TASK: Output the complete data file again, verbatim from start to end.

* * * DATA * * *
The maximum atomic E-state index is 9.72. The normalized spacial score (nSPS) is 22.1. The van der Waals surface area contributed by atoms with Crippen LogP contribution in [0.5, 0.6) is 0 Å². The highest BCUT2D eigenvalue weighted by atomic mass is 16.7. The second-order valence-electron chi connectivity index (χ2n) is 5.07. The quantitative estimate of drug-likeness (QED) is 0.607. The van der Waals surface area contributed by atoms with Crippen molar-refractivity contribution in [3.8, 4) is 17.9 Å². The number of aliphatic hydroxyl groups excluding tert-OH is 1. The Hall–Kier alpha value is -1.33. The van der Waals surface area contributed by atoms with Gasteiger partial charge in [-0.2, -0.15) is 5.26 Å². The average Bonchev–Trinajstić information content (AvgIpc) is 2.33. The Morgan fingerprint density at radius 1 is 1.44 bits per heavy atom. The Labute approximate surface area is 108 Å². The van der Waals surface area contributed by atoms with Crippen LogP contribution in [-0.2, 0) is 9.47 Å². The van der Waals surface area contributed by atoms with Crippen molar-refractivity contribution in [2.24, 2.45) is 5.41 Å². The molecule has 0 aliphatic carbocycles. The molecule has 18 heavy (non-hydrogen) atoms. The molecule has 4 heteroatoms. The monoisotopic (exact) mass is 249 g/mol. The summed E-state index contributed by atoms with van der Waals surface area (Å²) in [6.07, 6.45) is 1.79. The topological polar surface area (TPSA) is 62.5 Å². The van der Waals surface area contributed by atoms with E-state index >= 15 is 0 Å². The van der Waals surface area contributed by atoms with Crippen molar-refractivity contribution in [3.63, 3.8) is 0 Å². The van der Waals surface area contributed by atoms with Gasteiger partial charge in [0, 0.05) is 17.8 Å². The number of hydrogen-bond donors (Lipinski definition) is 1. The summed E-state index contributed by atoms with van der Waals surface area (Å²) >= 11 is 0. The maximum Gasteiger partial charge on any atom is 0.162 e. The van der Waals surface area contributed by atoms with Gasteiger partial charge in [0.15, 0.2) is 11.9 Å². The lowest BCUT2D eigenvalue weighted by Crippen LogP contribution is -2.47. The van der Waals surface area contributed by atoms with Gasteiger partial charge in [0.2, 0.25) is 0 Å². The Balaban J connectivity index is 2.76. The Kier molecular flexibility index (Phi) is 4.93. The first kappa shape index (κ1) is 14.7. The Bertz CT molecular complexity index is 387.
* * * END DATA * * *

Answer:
The maximum atomic E-state index is 9.72. The normalized spacial score (nSPS) is 22.1. The van der Waals surface area contributed by atoms with Crippen LogP contribution in [0.5, 0.6) is 0 Å². The highest BCUT2D eigenvalue weighted by atomic mass is 16.7. The second-order valence-electron chi connectivity index (χ2n) is 5.07. The quantitative estimate of drug-likeness (QED) is 0.607. The van der Waals surface area contributed by atoms with Crippen molar-refractivity contribution in [3.8, 4) is 17.9 Å². The number of aliphatic hydroxyl groups excluding tert-OH is 1. The Hall–Kier alpha value is -1.33. The van der Waals surface area contributed by atoms with Gasteiger partial charge in [-0.2, -0.15) is 5.26 Å². The average Bonchev–Trinajstić information content (AvgIpc) is 2.33. The Morgan fingerprint density at radius 1 is 1.44 bits per heavy atom. The Labute approximate surface area is 108 Å². The van der Waals surface area contributed by atoms with Crippen LogP contribution in [-0.2, 0) is 9.47 Å². The van der Waals surface area contributed by atoms with Crippen molar-refractivity contribution in [2.24, 2.45) is 5.41 Å². The molecule has 0 aliphatic carbocycles. The molecule has 18 heavy (non-hydrogen) atoms. The molecule has 4 heteroatoms. The monoisotopic (exact) mass is 249 g/mol. The summed E-state index contributed by atoms with van der Waals surface area (Å²) in [6.07, 6.45) is 1.79. The topological polar surface area (TPSA) is 62.5 Å². The van der Waals surface area contributed by atoms with E-state index >= 15 is 0 Å². The van der Waals surface area contributed by atoms with Crippen molar-refractivity contribution in [3.63, 3.8) is 0 Å². The van der Waals surface area contributed by atoms with Gasteiger partial charge in [0, 0.05) is 17.8 Å². The number of hydrogen-bond donors (Lipinski definition) is 1. The summed E-state index contributed by atoms with van der Waals surface area (Å²) >= 11 is 0. The maximum Gasteiger partial charge on any atom is 0.162 e. The van der Waals surface area contributed by atoms with Gasteiger partial charge in [0.15, 0.2) is 11.9 Å². The lowest BCUT2D eigenvalue weighted by Crippen LogP contribution is -2.47. The van der Waals surface area contributed by atoms with Gasteiger partial charge in [0.2, 0.25) is 0 Å². The Balaban J connectivity index is 2.76. The Kier molecular flexibility index (Phi) is 4.93. The first kappa shape index (κ1) is 14.7. The Bertz CT molecular complexity index is 387.